Red: primary and primal.
The colour of blood; what’s basic to life. It’s a colour associated with passion, love, anger and pain. It’s chromatically intense and draws the eye whether you see it in nature or on the street.
Discovering the work of Japanese artist, Akiko Ikeuchi, what jumped out at me was her use of red thread. Some of her sculptural installations feature white or black thread, but it’s her red thread pieces that drew me in.
Using delicate silk thread, Ikeuchi meticulously plans her thread sculptures using 3-D modelling and knots them by hand. The construction is then anchored in space and oriented by geomagnetism: north, south, east and west. These webs have associations with natural phenomenon: whirlpools, hurricanes and galaxies. With the energies of life. Ikeuchi’s creations limn what is seen and unseen; what is tangible and intangible. The viewer engages with the piece through their very movements: the threads vibrate with the air, the changes of humidity, by breath.
In Ikeuchi’s words: “I am continuously trying to mediate something invisible, not easily visible in this world, which is mostly fragile.”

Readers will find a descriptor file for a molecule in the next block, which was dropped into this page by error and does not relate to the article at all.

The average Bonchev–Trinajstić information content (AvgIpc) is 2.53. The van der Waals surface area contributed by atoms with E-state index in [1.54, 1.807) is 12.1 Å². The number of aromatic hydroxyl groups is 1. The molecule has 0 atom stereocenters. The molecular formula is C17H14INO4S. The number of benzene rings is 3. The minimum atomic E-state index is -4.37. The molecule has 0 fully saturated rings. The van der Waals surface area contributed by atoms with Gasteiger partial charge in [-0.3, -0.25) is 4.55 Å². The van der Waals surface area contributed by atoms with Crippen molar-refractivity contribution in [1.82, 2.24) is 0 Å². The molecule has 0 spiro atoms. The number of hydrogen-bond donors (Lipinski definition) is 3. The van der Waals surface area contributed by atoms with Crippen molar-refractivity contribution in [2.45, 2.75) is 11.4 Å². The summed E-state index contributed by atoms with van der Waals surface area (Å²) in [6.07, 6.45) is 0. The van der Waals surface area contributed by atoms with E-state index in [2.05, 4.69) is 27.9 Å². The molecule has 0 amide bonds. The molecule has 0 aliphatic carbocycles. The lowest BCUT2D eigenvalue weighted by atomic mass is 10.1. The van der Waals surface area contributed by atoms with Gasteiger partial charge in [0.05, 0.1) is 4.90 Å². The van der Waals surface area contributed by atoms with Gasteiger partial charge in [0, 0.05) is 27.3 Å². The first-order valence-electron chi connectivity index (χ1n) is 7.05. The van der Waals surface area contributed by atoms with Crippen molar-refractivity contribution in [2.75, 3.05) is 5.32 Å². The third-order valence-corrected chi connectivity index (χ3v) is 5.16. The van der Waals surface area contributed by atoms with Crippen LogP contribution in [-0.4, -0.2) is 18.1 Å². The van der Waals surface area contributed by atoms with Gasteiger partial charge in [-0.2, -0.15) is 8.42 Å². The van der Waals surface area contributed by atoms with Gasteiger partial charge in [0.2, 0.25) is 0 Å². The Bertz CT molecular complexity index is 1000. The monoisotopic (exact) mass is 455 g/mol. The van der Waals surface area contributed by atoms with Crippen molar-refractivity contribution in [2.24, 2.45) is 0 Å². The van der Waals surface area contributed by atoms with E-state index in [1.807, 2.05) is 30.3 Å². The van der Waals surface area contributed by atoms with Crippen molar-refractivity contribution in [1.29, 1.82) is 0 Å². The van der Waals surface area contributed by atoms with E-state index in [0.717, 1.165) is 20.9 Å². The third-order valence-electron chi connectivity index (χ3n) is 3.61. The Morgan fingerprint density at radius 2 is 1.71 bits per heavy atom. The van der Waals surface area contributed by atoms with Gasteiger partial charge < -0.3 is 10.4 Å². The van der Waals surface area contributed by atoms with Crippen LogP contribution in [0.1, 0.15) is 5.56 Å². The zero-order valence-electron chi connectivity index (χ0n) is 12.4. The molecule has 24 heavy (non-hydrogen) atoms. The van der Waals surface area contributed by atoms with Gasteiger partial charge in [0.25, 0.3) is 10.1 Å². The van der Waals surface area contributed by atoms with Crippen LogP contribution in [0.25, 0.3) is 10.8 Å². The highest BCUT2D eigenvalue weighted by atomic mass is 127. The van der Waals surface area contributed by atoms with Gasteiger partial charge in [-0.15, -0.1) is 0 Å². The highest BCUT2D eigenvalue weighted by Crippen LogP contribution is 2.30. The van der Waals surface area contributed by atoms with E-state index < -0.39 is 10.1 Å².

As for the colour red, what I found fascinating is the similarity with two other Asian artists I’ve written about in ‘Art Stories’, both featuring red thread in their art.
For Chiharu Shiota, the red thread is a symbol of connection, the ‘ocean of life’: “It’s like a red ocean you can see from the top. When people look in the space, they immediately can see the universe.” Specifically relating to her installation for the Japanese Pavilion at the Venice Biennale, ‘The Key in the Hand’ (2015), the threads signify the connection of humans throughout the world by red threads.
This is similar to Beili Lu’s ‘Lure/Wave’ (2010) installation, except she’s referring to a specific Chinese folk legend, ‘The Red Thread of Fate’. It tells of how when children are born, invisible red threads connect them to their soul mates. Over the years, their lives become closer until they eventually find each other, overcoming social and physical divides that might otherwise separate them. This magical cord might stretch and tangle, but will never break. There's a comparable Japanese folk legend, but it extends to all relationships, whether friendships, family, or couples.
I’ve yet to unravel the significance of the red thread for Ikeuchi, but I have a feeling it stems from the life force of the energies she works with to create her exquisite art.